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TOP 1000 REVIEWERon 25 October 2009
With Halloween approaching I decided to get in the mood with a suitable read and review. My love of the traditional movie monsters will out and I was really pretty surprised with this novel. What I had expected was an entertaining easy reading, which the book delivers but its cleverer than that too. If you could imagine Bela Lugosi's Dracula meets WHR Rivers you have it. Quite literally when you consult the author's acknowledgements afterword but it will be apparent by then so perfect is the characterisation and narrative style.

The book opens with Lisa Watson, the main narrator, entering into service as a psychiatrist at Carfax War Hospital, formerly Seward Sanitarium, with the aim of treating the patients suffering from "War neurosis", "hysterical paralysis" and identity crisis. The ensuing adventures and challenges, including battles over the relative merits of hynotism and talk therapies versus "faradic therapy", ie electrocution, serve very well as a story in itself. I was reminded of Regeneration featuring WHR River and Witcover pays tribute to this influence at the end of the book and I think as a result this book would have an appeal to fans of Irvin D. Yalom's psycho-analytical novels (When Nietzsche Wept: A Novel of Obsession (Perennial Classics),Lying on the Couch: A Novel).

On the back cover of the book there is a trademark for universal studios and I feel that the characterisation of Dracula in the novel is very, very much in keeping with that of the earliest film adaptations rather than anything straight out of Stoker. I appreciated this very much because Dracula and vampirism are portrayed as abjectly evil and unnatural, it is a characterisation which I have always prefered to some of the more recent reinventions of vampires as romantic, misunderstood and conflict beings like a pre-modern X-Men. There are some memorable, quotable passages, such as describing Dracula like a "miracle turned inside out". The continuity from the confrontation with Van Helsing is handled well but it is from the movies, not from the Stoker novel which finishes with the final battle taking place in Eastern Europe not England. There is plausible explanation as to why Van Helsing did not destroyed Dracula's remains altogether, with an intriguing and apparently blasphemous account of the vampire's origins (although this develops in a way which fans of some more contemporary vampire films could be familiar with).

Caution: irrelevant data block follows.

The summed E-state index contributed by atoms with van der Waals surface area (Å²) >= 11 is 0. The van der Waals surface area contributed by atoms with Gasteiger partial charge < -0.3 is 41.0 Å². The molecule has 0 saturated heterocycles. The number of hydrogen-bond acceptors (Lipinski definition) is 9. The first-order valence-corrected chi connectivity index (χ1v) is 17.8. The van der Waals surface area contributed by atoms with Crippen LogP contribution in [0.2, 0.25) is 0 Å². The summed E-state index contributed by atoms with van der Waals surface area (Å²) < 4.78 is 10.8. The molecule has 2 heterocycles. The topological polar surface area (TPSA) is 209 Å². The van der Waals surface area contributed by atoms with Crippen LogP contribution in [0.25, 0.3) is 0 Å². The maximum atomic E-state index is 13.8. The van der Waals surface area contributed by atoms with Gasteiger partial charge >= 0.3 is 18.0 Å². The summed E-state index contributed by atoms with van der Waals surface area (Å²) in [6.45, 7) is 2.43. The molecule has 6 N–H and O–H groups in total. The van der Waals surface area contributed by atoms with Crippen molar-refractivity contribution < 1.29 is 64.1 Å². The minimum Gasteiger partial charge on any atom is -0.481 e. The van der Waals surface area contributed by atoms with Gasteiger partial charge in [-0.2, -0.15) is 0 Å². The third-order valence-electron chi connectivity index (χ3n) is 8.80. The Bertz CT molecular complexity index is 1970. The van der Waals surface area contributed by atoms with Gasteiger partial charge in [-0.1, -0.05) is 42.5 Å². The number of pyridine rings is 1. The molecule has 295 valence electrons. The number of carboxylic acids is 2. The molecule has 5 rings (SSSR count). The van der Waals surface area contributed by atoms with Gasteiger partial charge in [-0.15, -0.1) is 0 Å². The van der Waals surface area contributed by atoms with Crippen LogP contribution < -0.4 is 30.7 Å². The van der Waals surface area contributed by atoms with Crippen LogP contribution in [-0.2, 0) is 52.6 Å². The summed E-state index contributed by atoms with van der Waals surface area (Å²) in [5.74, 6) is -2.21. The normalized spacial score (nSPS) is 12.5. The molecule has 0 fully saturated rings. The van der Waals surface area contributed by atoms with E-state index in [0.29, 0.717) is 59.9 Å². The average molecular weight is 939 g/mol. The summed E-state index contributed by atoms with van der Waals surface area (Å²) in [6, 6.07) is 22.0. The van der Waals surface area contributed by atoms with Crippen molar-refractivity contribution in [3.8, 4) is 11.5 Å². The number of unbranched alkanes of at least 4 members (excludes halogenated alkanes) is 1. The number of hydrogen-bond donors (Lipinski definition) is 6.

For what felt like protracted parts of the novel Dracula is abscent, making an appearence and then not featuring again while the storyline returns to dynamics between the hospitals practitioners and the treatment of "war neurosis". However, this is not to say that the novel is in anyway disjointed. The pace is fine and most of the ealier observations and characterisations, the sadistic "faradic therapist", the kindly and pious matron, become important later when Dracula takes centre stage. There are perhaps only two short passages which felt a little out of keeping with the rest of the novel. One being some hearty banter between two of the principle characters which didnt seem in keeping with the terror of their immediate circumstances, the other an action sequence like something out of Zombi flick with the heroes shocking corpses.

The author also pulls the novel back from the implausiblity at times too, for instance having characters reflect on absurd details, such as attribution of the first world war to supernatural evil or suggestions of Dracula's origins, and reframing it in more credible ways through their conversation or internal dialogue. I thought this was a nice touch, probably unnecessary but proof of the author's talent. There's a great series of acknowledgements, including references to sources on war psychiatry, trench warfare and websites which are all great.
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